Obesity and laboratory aspirin resistance in high-risk pregnant women treated with low-dose aspirin

Published:February 17, 2019DOI:


      Low-dose aspirin is used for preeclampsia prevention in high-risk women, but the precise mechanism and optimal dose are unknown. Evidence suggests that an imbalance in prostacyclin and thromboxane A2 (TXA2) plays a key role in the pathogenesis of preeclampsia. Aspirin has a dose-dependent effect blocking production of TXA2, a potent stimulator of platelet aggregation and promoter of vasoconstriction. Incomplete inhibition of platelet aggregation, designated aspirin resistance, can be reduced by increasing the aspirin dose. Evidence in the nonobstetric literature suggests that aspirin resistance may be more common among patients with a high body mass index.


      To investigate the association of obesity on platelet-derived thromboxane inhibition in high-risk women treated with low-dose aspirin.

      Materials and Methods

      This was a secondary analysis of a prospective multi-centered study investigating the effect of low-dose aspirin (60-mg) administration in women at high risk for preeclampsia. Maternal serum TXB2 (an indirect measure of TxA2) levels were drawn at 3 time points: randomization (13–26 weeks’ gestation), second trimester (at least 2 weeks after randomization and 24–28 weeks’ gestation), and third trimester (34–38 weeks’ gestation). Patients were included in the analysis if a TXB2 level was recorded at randomization and at least 1 time point thereafter. Patients were stratified by body mass index category and treatment arm. Median TXB2 levels were calculated at each time point, as well as rates of complete TXB2 inhibition (<0.01 ng/mL). A multivariate logistic regression analysis was performed to generate odds ratios (OR) for complete TXB2 inhibition by body mass index category, adjusting for maternal age, race, high-risk group at randomization, nulliparity, and rate of randomization less than 16 weeks’ gestation.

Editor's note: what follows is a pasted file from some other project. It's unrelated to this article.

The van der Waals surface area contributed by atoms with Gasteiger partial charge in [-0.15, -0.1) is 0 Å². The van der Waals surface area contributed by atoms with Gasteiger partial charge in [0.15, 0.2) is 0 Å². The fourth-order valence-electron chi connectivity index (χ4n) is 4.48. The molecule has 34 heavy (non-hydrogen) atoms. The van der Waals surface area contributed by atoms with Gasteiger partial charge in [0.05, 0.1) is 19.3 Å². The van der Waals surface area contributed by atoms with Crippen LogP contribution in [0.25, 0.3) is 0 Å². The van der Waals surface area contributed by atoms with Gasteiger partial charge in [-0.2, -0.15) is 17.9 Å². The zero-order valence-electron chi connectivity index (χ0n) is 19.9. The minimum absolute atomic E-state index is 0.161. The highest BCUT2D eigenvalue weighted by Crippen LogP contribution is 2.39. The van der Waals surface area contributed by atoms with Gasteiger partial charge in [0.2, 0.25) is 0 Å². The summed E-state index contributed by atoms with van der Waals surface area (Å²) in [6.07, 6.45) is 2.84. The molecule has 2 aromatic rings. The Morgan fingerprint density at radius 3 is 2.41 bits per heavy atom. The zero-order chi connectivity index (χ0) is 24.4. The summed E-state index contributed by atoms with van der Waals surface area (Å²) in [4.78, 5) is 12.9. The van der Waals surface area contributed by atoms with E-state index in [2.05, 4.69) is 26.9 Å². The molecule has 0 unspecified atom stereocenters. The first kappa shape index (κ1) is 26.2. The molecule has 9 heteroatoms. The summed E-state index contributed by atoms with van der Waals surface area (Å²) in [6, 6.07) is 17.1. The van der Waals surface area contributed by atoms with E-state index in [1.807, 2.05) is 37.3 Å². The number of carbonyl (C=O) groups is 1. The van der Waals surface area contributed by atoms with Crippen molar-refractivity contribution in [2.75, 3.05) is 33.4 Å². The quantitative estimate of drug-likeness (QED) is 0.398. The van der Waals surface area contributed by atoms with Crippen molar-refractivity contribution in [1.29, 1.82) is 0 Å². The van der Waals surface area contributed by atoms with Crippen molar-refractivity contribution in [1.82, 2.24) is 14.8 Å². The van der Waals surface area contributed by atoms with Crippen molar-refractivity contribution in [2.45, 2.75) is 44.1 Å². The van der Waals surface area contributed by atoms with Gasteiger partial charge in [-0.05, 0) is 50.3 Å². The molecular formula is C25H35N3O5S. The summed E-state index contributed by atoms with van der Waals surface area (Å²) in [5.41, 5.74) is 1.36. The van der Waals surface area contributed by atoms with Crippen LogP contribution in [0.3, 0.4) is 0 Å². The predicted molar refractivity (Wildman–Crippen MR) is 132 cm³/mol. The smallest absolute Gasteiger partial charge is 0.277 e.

A total of 1002 patients were included in the analysis, 496 (49.5%) and 506 (50.5%) in the low-dose aspirin and placebo groups respectively. There were substantial decreases in TXB2 levels among low-dose aspirin-treated women in all body mass index categories. In contrast, women assigned to placebo did not show a marked decrease in TXB2 levels after randomization, and obese women had higher median TXB2 levels in both the second (16.5, interquartile range [IQR] 8.0–31.8 vs 14.0, IQR 6.9–26.7, ng/mL; P = .032) and third (15.7, IQR 7.6-28.5 vs 11.9, IQR 4.6-25.9, ng/mL; P = .043) trimesters. When comparing among stratified body mass index low-dose aspirin groups, women with class III obesity had the lowest odds of undetectable TXB2 levels in the second trimester (adjusted odds ratio [aOR], 0.33; 95% confidence interval [CI], 0.15–0.72) and third trimester (aOR, 0.30; 95% CI, 0.11–0.78) as well as at both time points (aOR, 0.09; 95% CI, 0.02–0.41).


      High-risk obese women receiving low-dose aspirin for the prevention of preeclampsia have lower rates of complete inhibition of TXB2. These data suggest that an increase in aspirin dosing or frequency may be necessary in this population.

      Key words

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